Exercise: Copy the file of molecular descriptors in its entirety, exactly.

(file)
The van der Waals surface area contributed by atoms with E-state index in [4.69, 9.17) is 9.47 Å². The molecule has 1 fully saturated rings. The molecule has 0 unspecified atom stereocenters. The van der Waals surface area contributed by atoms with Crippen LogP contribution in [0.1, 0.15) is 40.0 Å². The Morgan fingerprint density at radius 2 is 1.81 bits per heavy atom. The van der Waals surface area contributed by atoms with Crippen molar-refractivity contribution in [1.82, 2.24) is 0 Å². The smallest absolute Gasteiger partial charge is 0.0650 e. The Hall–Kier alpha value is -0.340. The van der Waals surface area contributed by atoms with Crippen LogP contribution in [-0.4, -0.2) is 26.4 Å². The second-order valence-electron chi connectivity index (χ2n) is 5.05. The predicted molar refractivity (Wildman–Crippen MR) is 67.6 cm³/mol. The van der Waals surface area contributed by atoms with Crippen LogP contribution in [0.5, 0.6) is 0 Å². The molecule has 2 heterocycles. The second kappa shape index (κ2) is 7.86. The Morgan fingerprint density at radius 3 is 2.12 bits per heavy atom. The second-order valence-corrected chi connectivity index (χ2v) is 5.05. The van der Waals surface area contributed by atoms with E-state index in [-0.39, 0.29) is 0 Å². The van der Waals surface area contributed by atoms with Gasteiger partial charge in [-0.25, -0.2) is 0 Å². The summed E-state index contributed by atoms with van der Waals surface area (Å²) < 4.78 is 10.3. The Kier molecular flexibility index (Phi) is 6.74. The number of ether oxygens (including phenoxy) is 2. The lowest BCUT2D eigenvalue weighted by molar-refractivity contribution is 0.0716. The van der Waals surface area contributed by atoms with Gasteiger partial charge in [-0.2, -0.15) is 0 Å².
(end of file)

The van der Waals surface area contributed by atoms with E-state index in [4.69, 9.17) is 9.47 Å². The molecule has 1 fully saturated rings. The molecule has 0 unspecified atom stereocenters. The van der Waals surface area contributed by atoms with Crippen LogP contribution in [0.1, 0.15) is 40.0 Å². The Morgan fingerprint density at radius 2 is 1.81 bits per heavy atom. The van der Waals surface area contributed by atoms with Crippen molar-refractivity contribution in [1.82, 2.24) is 0 Å². The smallest absolute Gasteiger partial charge is 0.0650 e. The Hall–Kier alpha value is -0.340. The van der Waals surface area contributed by atoms with Crippen LogP contribution in [-0.4, -0.2) is 26.4 Å². The second-order valence-electron chi connectivity index (χ2n) is 5.05. The predicted molar refractivity (Wildman–Crippen MR) is 67.6 cm³/mol. The van der Waals surface area contributed by atoms with Crippen LogP contribution in [0.5, 0.6) is 0 Å². The molecule has 2 heterocycles. The second kappa shape index (κ2) is 7.86. The Morgan fingerprint density at radius 3 is 2.12 bits per heavy atom. The second-order valence-corrected chi connectivity index (χ2v) is 5.05. The van der Waals surface area contributed by atoms with E-state index in [-0.39, 0.29) is 0 Å². The van der Waals surface area contributed by atoms with Gasteiger partial charge in [-0.25, -0.2) is 0 Å². The summed E-state index contributed by atoms with van der Waals surface area (Å²) < 4.78 is 10.3. The Kier molecular flexibility index (Phi) is 6.74. The number of ether oxygens (including phenoxy) is 2. The lowest BCUT2D eigenvalue weighted by molar-refractivity contribution is 0.0716. The van der Waals surface area contributed by atoms with Gasteiger partial charge in [-0.2, -0.15) is 0 Å².